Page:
Theorem 3.6.3. If X is not compact, then X is homeomorphic to an open dense set in ? X.
As mentioned before, this ensures that ? X is not ”too large”, that is, not ”too much larger” than X.
Proof. First let’s show that X is homeomorphic to the set{X}? ? X. But that’s easy: construct a function that sends each point of X to the corresponding point in {X}. This function is obviously one-to-one and onto, and it is continuous (and so is its inverse) because the open sets in {X} are exactly the open sets in X. The set {X} is open in ? X, because it doesn’t contain ∞ and it is open in X. To show that {X} is dense, we can simply show that it is not closed, or that ∞ is not open. (If that’s the case, then {X} isn’t its own closure, and the only other option is that its closure is ? X.) If ∞ isopen, then its complement, {X}, must be compact. But this would imply that X is compact,contradicting our earlier assumption. So ∞ can’t be open, meaning {X} must be dense.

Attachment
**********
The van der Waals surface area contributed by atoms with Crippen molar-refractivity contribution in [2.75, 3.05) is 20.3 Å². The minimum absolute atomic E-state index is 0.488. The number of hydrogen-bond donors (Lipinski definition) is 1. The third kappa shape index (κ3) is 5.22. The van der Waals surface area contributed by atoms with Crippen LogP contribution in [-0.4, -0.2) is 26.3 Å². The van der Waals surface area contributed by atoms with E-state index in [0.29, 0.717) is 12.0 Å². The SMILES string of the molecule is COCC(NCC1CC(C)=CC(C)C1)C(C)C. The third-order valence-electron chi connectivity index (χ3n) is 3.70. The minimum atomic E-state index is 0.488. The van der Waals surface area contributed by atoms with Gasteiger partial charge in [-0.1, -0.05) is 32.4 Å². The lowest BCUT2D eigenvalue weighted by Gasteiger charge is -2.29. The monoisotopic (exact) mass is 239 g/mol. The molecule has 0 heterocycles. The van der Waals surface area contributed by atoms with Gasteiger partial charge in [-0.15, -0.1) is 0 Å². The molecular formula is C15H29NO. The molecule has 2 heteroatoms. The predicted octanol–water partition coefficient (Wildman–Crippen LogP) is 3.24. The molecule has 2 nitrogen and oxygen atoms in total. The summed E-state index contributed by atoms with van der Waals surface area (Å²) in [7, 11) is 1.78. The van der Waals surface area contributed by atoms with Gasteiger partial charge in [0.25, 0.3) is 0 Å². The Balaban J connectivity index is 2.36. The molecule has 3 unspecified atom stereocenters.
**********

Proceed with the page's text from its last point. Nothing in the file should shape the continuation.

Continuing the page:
Note that if X is already compact, then we can’t prove that {X}? ? X is dense. Theorem 3.6.4. ? X is compact.
This had better be true, because it’s the whole point of compacti?cation!
Proof. Start with an open cover of ? X, denotedSα Uα. We want to show that we can alwaysextract a ?nite open subcover. Since we’ve covered ? X, at least one of these sets (call it U∞) contains∞. By our topology, its complement ? X?U∞ is compact, so from the open coverSα Uαwe can extract a ?nite open subcover of ? X ?U∞, denotedSβ Uβ. If we put U∞ in, then we’veproduced U∞ ∪Sβ Uβ, which is the ?nite open subcover of ? X that we’ve been looking for. 52
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Figure 3.7: Proof of Theorem 3.6.4
Theorem 3.6.5. If none of the components of X is compact, then ? X is connected.